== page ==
Valdez arrived at the store at 4:20 P.M. He was greeted by Morell who took him to the basement where Bruzon was cutting the cocaine and mixing it with dextrose. Valdez and Morell left the store, and Valdez went to his parked car and removed the money from the trunk — the signal that he had seen the cocaine. Morell and Valdez were followed back into the store by agents, who arrested Morell and pretended to arrest Valdez. Valdez said "God damn", a prearranged signal that the cocaine was in the basement. Agent Jeffrey Scharlatt went down to the basement. He observed Bruzon exiting through a back door where agents stationed at the back of the store effected the arrest. On his way back upstairs, Scharlatt saw plastic bags containing white powder on the floor. The bags were seized and on analysis were found to contain cocaine.
In addition to presenting character witnesses, both Bruzon and Morell took the stand in their own defense. They testified that they rented part of the store from Urbano Ramos, assertedly a friend of Valdez who operated a fruit stand on the premises. Their story was that Valdez had come to the store on May 25 looking for Ramos, who was not there. The inference they sought to have the jury draw from their story was that Valdez and/or Ramos were dealing in cocaine and had placed it in the store without knowledge of Bruzon or Morell. According to them, they were innocent of any cocaine dealing, and Valdez had set up their arrest by BNDD agents in order to improve his record as an informant.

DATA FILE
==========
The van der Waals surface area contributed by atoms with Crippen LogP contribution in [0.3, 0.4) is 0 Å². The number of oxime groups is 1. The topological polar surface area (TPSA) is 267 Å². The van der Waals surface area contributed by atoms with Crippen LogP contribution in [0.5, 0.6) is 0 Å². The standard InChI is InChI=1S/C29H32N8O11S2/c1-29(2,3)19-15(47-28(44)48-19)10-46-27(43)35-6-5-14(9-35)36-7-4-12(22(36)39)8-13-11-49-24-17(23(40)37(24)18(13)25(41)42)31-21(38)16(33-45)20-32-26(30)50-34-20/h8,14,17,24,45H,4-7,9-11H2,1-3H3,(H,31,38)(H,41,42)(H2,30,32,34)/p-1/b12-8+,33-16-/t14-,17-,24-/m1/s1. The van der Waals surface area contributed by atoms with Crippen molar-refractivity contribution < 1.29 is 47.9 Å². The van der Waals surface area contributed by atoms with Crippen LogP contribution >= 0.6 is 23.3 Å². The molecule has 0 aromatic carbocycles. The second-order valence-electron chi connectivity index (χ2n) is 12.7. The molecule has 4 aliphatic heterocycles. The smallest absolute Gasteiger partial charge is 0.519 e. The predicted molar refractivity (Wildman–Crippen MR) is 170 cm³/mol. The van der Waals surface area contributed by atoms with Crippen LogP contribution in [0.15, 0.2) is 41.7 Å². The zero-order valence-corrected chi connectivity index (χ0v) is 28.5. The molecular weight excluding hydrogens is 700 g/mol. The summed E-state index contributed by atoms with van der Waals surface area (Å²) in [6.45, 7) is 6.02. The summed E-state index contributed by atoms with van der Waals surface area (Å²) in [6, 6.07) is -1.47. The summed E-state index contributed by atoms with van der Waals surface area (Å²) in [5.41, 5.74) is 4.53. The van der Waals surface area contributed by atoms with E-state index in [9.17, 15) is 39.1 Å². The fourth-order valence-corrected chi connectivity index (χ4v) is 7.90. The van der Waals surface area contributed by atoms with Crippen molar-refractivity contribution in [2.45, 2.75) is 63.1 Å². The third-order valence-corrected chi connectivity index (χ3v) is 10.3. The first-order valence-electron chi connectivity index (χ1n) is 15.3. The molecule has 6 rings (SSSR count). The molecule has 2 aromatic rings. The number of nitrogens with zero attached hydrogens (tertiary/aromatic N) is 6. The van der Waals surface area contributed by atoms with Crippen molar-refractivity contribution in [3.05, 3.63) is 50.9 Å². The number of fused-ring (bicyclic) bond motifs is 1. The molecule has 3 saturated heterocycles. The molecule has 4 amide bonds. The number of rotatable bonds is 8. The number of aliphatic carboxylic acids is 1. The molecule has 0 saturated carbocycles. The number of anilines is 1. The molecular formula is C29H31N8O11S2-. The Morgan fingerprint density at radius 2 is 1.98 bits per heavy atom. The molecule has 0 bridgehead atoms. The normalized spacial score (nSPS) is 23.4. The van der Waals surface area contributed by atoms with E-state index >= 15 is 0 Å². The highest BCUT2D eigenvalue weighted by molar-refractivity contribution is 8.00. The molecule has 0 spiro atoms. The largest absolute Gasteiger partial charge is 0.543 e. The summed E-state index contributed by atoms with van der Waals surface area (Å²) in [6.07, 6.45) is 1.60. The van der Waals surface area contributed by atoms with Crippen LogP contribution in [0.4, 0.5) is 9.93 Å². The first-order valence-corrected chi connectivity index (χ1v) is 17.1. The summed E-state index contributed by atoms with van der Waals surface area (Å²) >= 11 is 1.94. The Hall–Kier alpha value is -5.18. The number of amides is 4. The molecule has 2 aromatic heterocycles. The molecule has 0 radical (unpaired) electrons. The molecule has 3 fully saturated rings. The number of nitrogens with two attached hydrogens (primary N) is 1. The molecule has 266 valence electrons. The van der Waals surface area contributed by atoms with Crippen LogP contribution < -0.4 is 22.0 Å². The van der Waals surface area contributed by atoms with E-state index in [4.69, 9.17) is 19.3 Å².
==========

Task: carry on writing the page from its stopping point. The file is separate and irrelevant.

On September 29, 1972, the appellants made a written motion that included a request for "information which is favorable to the defense . . . , including matters which might or could motivate testimony by persons whom the Government intends to call during the course of the trial, including acts of misconduct committed by said persons. . . ." (A.7-8) The government consented to this application, but no documentary material relating to Valdez was made available to the defense. Then during Morell's and Bruzon's first trial, which resulted in a mistrial, the government brought out on direct examination the fact of Valdez' 1970 guilty plea in Florida for possession of cocaine, his sentence to probation, and his work for the government as a paid informant. Defense counsel also cross-examined Valdez on these matters.
Prior to the second trial, the defense made a more specific request for information relating to "the arrest record of Valdez, . . . the deal in Florida, [and] his deal with McElroy, the agent. . . ." (A. 288). The Assistant United States Attorney in charge of the case responded: "I made total disclosure of anything to do with his testimony. I turned over all 3500 materials. His arrest, his life was brought in front of the jury. We have no arrest record in our possession and the incident took place two years ago." As a consequence, no additional material was turned over by the government.
This appeal was scheduled to be argued during the week of December 16, 1974. In a letter to this court dated December 11, 1974, the United States Attorney's office disclosed that in preparing the appeal, it had for the first time discovered the existence of a confidential file (consisting of two folders) relating to Valdez that were in the possession of the Drug Enforcement Administration. This court then entered an order remanding the case "to the district court with instructions to make appropriate findings of fact and conclusions of law with respect to the disclosures made by the government in its letter dated December 11, 1974. . . ." Shortly thereafter, the government made available to defense counsel and the district court redacted versions of the confidential file. Also furnished were an order of the United States District Court for the Southern District of Florida, dated July 16, 1973, terminating Valdez' three year period of probation, which had begun in May 1972, after fourteen months, and a transcript of Valdez' sentencing hearing.